A shadow fell between us. I looked up guiltily. Molly stood over us in a clean, soft robe, already reaching to take the child back from me. As I handed her over, I said quietly, “She’s perfect, Molly. Inside and out.” The baby settled into her embrace, visibly relaxing. Had she resented my Skill-probe? I looked aside from Molly, ashamed of my ignorance as I asked, “Is she truly so small for a newborn?”
Her words struck me like arrows. “My love, I’ve never seen a baby this small survive more than an hour.” Molly had opened the baby’s wrappings and was looking at her. She unfolded the tiny hand and looked at her fingers, stroked the small skull, and then looked at her little red feet. She counted each toe. “But maybe … she didn’t come early, that’s for certain! And every part of her is formed well; she even has hair, though it’s so blond you can barely see it. All my other children were dark. Even Nettle.”
The last she added as if she needed to remind me that I had fathered her first daughter, even if I had not been there to see her born or watch her grow. I needed no such reminder. I nodded and reached out to touch the baby’s fist. She pulled it in close to her chest and closed her eyes. I spoke quietly. “My mother was Mountain-born,” I said quietly. “Both she and my grandmother were fair-haired and blue-eyed. Many of the folk from that region are so. Perhaps I’ve passed it on to our child.”
Molly looked startled. I thought it was because I seldom spoke of the mother who had given me up when I was a small child. I no longer denied to myself that I could recall her. She’d kept her fair hair bound back in a single long braid down her back. Her eyes had been blue, her cheekbones high, and her chin narrow. There had never been any rings on her hands. “Keppet,” she had named me. When I thought of that distant Mountain childhood, it seemed more like a tale I had heard than something that belonged to me.
Molly broke into my wandering thoughts. “You say she is perfect, ‘inside and out.’ Did you use the Skill-magic to know that?”
I looked at her, guiltily aware of how uneasy that magic made her. I lowered my eyes and admitted, “Not only the Skill but the Wit tells me that we have a very small but otherwise healthy child here, my love. The Wit tells me the life spark in her is strong and bright. Tiny as she is, I find no reason that she will not live and thrive. And grow.” A light kindled in Molly’s face as if I had given her a treasure of inestimable value. I leaned over and traced a soft circle on the babe’s cheek. She startled me by turning her face toward my touch, her little lips puckering.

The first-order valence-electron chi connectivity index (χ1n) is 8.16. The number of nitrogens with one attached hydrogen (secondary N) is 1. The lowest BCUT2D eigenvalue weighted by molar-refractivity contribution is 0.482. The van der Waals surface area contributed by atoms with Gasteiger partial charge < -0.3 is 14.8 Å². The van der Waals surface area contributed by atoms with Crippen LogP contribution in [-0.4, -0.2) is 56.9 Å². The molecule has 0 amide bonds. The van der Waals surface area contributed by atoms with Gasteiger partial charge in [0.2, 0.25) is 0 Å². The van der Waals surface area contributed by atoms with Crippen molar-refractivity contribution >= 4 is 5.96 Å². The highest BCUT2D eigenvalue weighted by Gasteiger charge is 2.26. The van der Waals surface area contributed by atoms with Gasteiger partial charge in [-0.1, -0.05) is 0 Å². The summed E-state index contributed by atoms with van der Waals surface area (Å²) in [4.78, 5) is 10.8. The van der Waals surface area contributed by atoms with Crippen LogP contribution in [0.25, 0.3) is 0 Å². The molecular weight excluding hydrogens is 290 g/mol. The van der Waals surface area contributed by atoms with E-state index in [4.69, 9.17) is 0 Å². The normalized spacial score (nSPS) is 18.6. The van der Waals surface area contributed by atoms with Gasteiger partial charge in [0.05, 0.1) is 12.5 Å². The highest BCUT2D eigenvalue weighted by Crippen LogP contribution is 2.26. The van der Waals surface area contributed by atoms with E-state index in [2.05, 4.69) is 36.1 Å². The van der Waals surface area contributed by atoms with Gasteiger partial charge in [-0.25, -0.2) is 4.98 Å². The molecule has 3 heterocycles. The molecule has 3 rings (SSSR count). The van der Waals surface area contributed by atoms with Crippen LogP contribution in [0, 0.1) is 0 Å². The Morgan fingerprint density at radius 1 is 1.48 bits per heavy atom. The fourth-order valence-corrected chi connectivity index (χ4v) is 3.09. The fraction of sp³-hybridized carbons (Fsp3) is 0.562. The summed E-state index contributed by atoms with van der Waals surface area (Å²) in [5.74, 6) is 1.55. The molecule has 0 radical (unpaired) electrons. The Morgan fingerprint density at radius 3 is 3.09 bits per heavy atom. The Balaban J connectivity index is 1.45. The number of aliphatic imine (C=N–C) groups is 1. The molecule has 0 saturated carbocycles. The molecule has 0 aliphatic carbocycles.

“She’s hungry,” Molly said and laughed aloud, weakly but gratefully. She arranged herself in a chair, opened her robe, and set the babe to her bared breast. I stared at what I had never seen before, moved far past tears. I edged closer to her, knelt beside them on the floor, carefully set my arm around my wife, and looked down at the suckling infant.
“I’ve been such an idiot,” I said. “I should have believed you from the start.”
“Yes. You should have,” she agreed, and then she assured me, “No harm done,” and leaned into my embrace. And that quarrel was ever done between us.
The Secret Child
The hunger for using the Skill does not diminish with use or with age. Curiosity disguises itself as a legitimate desire for wisdom and adds its temptation. Only discipline can keep it in check. For this reason, it is best that members of a coterie are kept in proximity to one another throughout the span of their lives, so that they can reinforce with one another the proper use of the Skill. It is also vital that journeymen coteries monitor the apprentices and that Masters monitor both journeymen and apprentice coteries. With your Solos, be most vigilant of all. Often Solos exhibit an adventurous and arrogant nature, and this is what keeps them from successfully joining a coterie. It is absolutely essential that the Skillmaster be vigilant in overseeing every Solo. If a Solo becomes secretive and excessively private in his habits, it may be necessary for all Masters of the Skill to convene and discuss containing his magic, lest it gain control of the Solo and he hurt himself or others.
But who shall watch over the shepherd?
This question presents the problem neatly. The Skillmaster, at his elevated level, can be disciplined only by himself. This is why the position must never be political, nor granted as an honor, but only bestowed to the most learned, the most powerful, and the most disciplined of Skill-users. When we convened to discuss the abuse of the Skill, the horrific damage inflicted on Cowshell Village, and the fall of Skillmaster Clarity, we had to confront what the politicization of this title had done to us all. Unchecked, Skillmaster Clarity entered dreams, influenced thinking, passed judgment on those he considered evil, rewarded his “good” with advantages in trading, and arranged marriages in this small community, all in an ill-considered attempt “to create a harmonious town where jealousy, envy, and excessive ambition were checked for the good of all.” Yet we have witnessed what this lofty goal actually created: a village where folk were compelled to act against their own natures, where their emotions could not be expressed, and where ultimately, in a single season, suicides and murders took the lives of more than half the population.